Thom Beckman, Jim Freeman and Rodd Karp are a local, Seattle-area band called ’63 Burnout who do what they term Instro ROCK (“ROCK”, deservedly, with all-caps). Their sound combines elements of surf and rockabilly, and, well, their new record, Trouble At The Speedway is pretty dang bitchin’, if I do say so myself.
Of course, one recent record would be enough for most people — however, Jim ALSO just released a solo project for the holidays, Homeless For The Holidaze, a Christmas record that’s, well, above all else, really, really fun. And 25% of the proceeds go to homeless programs.
As a fan of both local music and instrumental rock music, I really dig their stuff — and luckily with the Internet, you don’t need to be in town to be able to hear them or pick up their record. Both Trouble At The Speedway and Homeless For The Holidaze are available for purchase at CDBaby, as well as through the band themselves from their websites, as well as the usual host of online music stores.
Part the First
At this moment in time, what is your favorite song?
Thom: Mike Ness‘ version of “Big Iron”
Jim: “Carol of the Tubular Bells” (from Homeless For the Holidaze. This is shameless self-promotion for a solo project but it is true).
What’s your favorite band that you don’t think a lot of people would have heard of?
Rodd: Ozric Tentacles.
Thom: Popstar Assassins.
Jim: This one’s a hard one. I love Daikaiju but they really aren’t that unheard of. Another band I love that is kind of under the radar is The Mystic Clits – their popularity is swelling, however. They are definitely up and coming.
What, if anything, is on any particular wall (your choice) in your domicile?
Rodd: A photograph of the Nesowadnehunk River in Maine with a tattered sign that says ‘Fly Fishing Only’ by Richard Procopio.
Jim: Absolutely nothing – seriously, I just moved into a new place.
Thom: Blood, slowly being cleaned from multiple walls.
Do you care to elaborate?
Thom: Yes – we were having auditions for a keyboardist. They didn’t go so well.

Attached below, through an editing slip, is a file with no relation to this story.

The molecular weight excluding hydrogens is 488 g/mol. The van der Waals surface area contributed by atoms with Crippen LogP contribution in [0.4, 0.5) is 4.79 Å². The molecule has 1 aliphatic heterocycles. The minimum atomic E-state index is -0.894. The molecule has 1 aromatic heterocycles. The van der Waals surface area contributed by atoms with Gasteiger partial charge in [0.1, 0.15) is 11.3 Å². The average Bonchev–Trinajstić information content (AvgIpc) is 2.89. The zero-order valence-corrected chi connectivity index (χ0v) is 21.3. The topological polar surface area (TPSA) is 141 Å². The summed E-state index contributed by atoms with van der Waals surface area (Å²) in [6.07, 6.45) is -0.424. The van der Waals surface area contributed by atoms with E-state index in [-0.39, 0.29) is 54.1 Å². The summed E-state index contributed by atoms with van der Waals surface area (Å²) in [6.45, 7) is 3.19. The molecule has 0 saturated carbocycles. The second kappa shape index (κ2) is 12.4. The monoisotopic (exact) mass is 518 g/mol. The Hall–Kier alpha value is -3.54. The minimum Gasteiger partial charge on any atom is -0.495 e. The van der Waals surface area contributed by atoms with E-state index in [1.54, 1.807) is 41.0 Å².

What’s the strangest thing you own?
Rodd: A stuffed Armadillo.
Thom: My stuff’s pretty normal, but I have a friend who owns a couple of used coffins.
Jim: My great-grandfather ran a speakeasy in Albany New York during prohibition. According to my grandmother, he had an old mechanical mantle clock that he kept bribe money in for the local police in case of a raid. I got the clock! Maybe not that strange but definitely unique.
Of the things you’ve done, what’s your all-time favorite (however you want to interpret that, be it artistic works, actions, whatever)?
Rodd: I started playing drums and that’s been tremendously rewarding.
Jim: I participated in a blood drinking ceremony in Kenya with a couple Samburu tribesmen in order to become an honorary Samburu warrior. No shit – true story.
Thom: Probably the Trouble at the Speedway record. I actually listen to it on occasion.
Do you have trouble listening to the stuff you’ve made?
Thom: I don’t have trouble listening to it, but I’ve kind of heard it enough already, you know?
Rodd: I don’t really have trouble hearing stuff I’ve made previously. Like I mentioned earlier, I’m particularly proud of this recent record, but I do tend to enjoy the work I’ve done in the past, no matter how lo-fi it may sound now. It’s a ‘record’ of my progress so to speak and I don’t have any issues going back to listen to that stuff. I’m surprised at my abilities sometimes and I’m always trying to improve ways to shape songs. So I’ll listen back to tunes I’ve done and try to think of ways I might have approached a particular song differently.
Who’s your favorite visual artist (excluding yourself)?
Thom: Bob Ross.
Jim: Hmmmm…. Max Ernst and Rodin.
What are the five most recent films you’ve seen?
Thom: I recently did some music for a short film, so I was at a festival for a screening. I can’t remember the titles of the others though- I don’t pay attention to details very well.
What’re your top three movies?
Jim: I’m a sucker for life-affirming existential type crap. Probably sounds contradictory but it’s not really. I’m a huge Peter Weir fan. A few movies I really like: Amelie (effing awesome soundtrack); Life Is Beautiful; The Fisher King; Good Will Hunting; and Fearless. OK that’s more than 3. Sorry……
Do you own any original artwork, and if so, whose?
Rodd: Yeah, that Richard Procopio piece I mentioned earlier, a lot of stuff that my dad made like paintings, sculptures, drawings, etc… some pieces that my wife’s Uncle did, and some other stuff.